After more than a week of reports that the Boy Scouts of America (BSA) might consider lifting its national ban on gay Scouts and leaders, the organization’s Board of Directors met today behind closed doors to establish a task force to further study the issue.
Gay Scouts and Scout leaders, as well as GLAAD and Scouts for Equality, have been working for more than nine months to end the ban. In fact, more than 1.4 million people have signed petitions at Change.org, calling for the BSA to end its national ban.
“After careful consideration and extensive dialogue within the Scouting family, along with comments from those outside the organization, the volunteer officers of the Boy Scouts of America’s National Executive Board concluded that due to the complexity of this issue, the organization needs time for a more deliberate review of its membership policy,” the organization said at the close of today’s meeting.
And while the discussions continue, so does the ban.
Jennifer Tyrrell, a gay mom from Bridgeport, Ohio, who was ousted as the leader of her son’s Cub Scout Pack in April 2012 because of her sexual orientation, helped spark a national movement calling on the Boy Scouts to change its policy. Tyrrell, with the support of GLAAD, started a petition on Change.org that rallied hundreds of thousands urging the Boy Scouts to welcome gay Scouts and leaders.
“A scout is supposed to be brave, and the Boy Scouts failed to be brave today,” says Tyrrell, who visited Dallas earlier this week to deliver signatures from her own Change.org petition. “The Boy Scouts had the chance to help countless young people and devoted parents, but they’ve failed us yet again. No parent should have to look their child in the eye and explain that the Boy Scouts don’t want us. Our fight will continue, and we will continue to educate donors and supporters of the Boy Scouts about the effects of their anti-gay policy.”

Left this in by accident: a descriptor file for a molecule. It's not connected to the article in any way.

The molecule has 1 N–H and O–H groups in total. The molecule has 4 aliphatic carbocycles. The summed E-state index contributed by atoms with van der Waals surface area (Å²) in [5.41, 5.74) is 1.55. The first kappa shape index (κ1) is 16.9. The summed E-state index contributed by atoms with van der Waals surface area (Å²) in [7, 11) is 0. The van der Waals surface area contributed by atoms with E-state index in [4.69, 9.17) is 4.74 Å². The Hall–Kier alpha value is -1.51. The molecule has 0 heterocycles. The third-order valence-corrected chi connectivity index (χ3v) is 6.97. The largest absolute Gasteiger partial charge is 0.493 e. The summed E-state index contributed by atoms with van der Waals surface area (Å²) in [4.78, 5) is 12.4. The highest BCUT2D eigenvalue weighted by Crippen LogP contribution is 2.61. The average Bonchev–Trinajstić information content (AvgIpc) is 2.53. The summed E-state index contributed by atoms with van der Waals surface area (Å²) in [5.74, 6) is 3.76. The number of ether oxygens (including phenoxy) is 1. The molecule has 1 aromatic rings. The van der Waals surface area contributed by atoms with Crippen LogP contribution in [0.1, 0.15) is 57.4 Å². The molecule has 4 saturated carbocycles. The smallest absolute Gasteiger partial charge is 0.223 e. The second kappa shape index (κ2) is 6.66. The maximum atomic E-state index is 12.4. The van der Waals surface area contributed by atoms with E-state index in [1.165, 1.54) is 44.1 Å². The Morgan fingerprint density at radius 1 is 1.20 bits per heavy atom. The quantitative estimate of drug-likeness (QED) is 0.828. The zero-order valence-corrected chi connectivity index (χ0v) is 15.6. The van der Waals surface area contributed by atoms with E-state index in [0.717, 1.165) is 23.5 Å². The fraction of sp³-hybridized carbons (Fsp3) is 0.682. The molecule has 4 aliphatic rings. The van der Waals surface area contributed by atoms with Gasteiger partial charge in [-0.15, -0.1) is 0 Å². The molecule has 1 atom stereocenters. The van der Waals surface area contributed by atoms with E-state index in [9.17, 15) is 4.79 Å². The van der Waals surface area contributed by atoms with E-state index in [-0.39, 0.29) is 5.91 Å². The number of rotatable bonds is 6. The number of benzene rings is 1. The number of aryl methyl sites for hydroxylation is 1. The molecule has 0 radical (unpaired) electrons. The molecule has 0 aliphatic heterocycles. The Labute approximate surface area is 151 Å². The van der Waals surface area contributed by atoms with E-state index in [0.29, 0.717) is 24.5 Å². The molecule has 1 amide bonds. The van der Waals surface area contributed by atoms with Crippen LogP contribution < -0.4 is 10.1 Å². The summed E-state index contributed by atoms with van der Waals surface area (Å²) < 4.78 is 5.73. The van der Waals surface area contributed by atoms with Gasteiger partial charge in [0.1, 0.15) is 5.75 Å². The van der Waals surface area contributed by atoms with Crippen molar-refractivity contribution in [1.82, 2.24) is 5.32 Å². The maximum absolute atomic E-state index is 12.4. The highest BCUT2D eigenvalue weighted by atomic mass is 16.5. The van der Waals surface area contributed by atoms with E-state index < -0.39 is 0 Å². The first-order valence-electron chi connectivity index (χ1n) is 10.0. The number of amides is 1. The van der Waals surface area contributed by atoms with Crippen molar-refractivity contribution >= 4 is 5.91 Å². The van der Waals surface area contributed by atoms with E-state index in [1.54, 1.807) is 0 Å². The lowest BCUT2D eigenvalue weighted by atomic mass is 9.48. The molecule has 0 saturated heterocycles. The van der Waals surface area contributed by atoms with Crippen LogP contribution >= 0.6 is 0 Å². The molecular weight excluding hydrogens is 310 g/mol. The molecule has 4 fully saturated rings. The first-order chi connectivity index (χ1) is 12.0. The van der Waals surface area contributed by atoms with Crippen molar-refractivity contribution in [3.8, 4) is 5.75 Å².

Zach Wahls, an Eagle Scout and founder of the organization Scouts for Equality, admits he was disappointed with today’s news. “This is an abdication of responsibility,” says Wahls. “By postponing this decision, the BSA has caved to those who argue that their ideas about being gay trump basic Scouting values of kindness, courtesy and bravery. Scouting was built on a foundation of respect and dignity. Today, the BSA cracked that foundation.”
On Monday, the Boy Scouts of America received 1.4 million petition signatures urging the organization to end its national policy banning gay youth and parents. There are also presently nine different national campaigns and more than 50 local campaigns already active in calling for an end to the BSA’s policy.
“An organization that serves youth and chooses to intentionally hurt dedicated young people and hardworking parents not only flies in the face of American principles, but the principles of being a Boy Scout,” says GLAAD President Herndon Graddick. “The Boy Scouts of America is choosing to ignore the cries of millions, including religious institutions, current scouting families, and corporate sponsors, but these cries will not be silenced. We’re living in a culture where hurting young gay people because of who they are is unpopular and discriminatory.”